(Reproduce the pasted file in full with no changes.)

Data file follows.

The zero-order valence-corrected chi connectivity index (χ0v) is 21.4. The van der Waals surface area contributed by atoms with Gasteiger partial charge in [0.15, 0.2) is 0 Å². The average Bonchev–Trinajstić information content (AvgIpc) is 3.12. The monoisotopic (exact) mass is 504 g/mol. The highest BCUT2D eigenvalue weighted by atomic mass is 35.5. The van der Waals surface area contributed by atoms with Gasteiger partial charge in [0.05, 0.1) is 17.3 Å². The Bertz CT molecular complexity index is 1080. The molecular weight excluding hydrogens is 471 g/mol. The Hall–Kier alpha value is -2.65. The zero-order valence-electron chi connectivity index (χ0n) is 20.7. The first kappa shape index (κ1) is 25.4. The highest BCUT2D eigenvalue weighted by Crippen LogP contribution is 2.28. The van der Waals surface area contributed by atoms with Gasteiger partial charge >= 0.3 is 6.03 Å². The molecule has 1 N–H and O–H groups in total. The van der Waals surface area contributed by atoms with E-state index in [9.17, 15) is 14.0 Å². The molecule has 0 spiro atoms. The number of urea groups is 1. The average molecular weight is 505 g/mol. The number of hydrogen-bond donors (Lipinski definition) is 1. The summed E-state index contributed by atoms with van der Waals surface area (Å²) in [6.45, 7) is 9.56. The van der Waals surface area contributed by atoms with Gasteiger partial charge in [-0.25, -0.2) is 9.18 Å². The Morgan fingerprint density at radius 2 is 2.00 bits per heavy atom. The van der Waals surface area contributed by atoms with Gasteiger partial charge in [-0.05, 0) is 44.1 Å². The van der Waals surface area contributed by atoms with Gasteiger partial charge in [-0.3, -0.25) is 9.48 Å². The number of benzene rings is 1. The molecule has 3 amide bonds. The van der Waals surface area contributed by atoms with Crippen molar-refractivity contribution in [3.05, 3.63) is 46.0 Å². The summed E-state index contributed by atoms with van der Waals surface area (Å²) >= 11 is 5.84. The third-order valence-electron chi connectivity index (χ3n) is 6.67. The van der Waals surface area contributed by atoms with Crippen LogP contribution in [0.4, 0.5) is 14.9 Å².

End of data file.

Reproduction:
The zero-order valence-corrected chi connectivity index (χ0v) is 21.4. The van der Waals surface area contributed by atoms with Gasteiger partial charge in [0.15, 0.2) is 0 Å². The average Bonchev–Trinajstić information content (AvgIpc) is 3.12. The monoisotopic (exact) mass is 504 g/mol. The highest BCUT2D eigenvalue weighted by atomic mass is 35.5. The van der Waals surface area contributed by atoms with Gasteiger partial charge in [0.05, 0.1) is 17.3 Å². The Bertz CT molecular complexity index is 1080. The molecular weight excluding hydrogens is 471 g/mol. The Hall–Kier alpha value is -2.65. The zero-order valence-electron chi connectivity index (χ0n) is 20.7. The first kappa shape index (κ1) is 25.4. The highest BCUT2D eigenvalue weighted by Crippen LogP contribution is 2.28. The van der Waals surface area contributed by atoms with Gasteiger partial charge >= 0.3 is 6.03 Å². The molecule has 1 N–H and O–H groups in total. The van der Waals surface area contributed by atoms with E-state index in [9.17, 15) is 14.0 Å². The molecule has 0 spiro atoms. The number of urea groups is 1. The average molecular weight is 505 g/mol. The number of hydrogen-bond donors (Lipinski definition) is 1. The summed E-state index contributed by atoms with van der Waals surface area (Å²) in [6.45, 7) is 9.56. The van der Waals surface area contributed by atoms with Gasteiger partial charge in [-0.25, -0.2) is 9.18 Å². The Morgan fingerprint density at radius 2 is 2.00 bits per heavy atom. The van der Waals surface area contributed by atoms with Gasteiger partial charge in [-0.05, 0) is 44.1 Å². The van der Waals surface area contributed by atoms with Gasteiger partial charge in [-0.3, -0.25) is 9.48 Å². The number of benzene rings is 1. The molecule has 3 amide bonds. The van der Waals surface area contributed by atoms with Crippen molar-refractivity contribution in [3.05, 3.63) is 46.0 Å². The summed E-state index contributed by atoms with van der Waals surface area (Å²) >= 11 is 5.84. The third-order valence-electron chi connectivity index (χ3n) is 6.67. The van der Waals surface area contributed by atoms with Crippen LogP contribution in [0.4, 0.5) is 14.9 Å².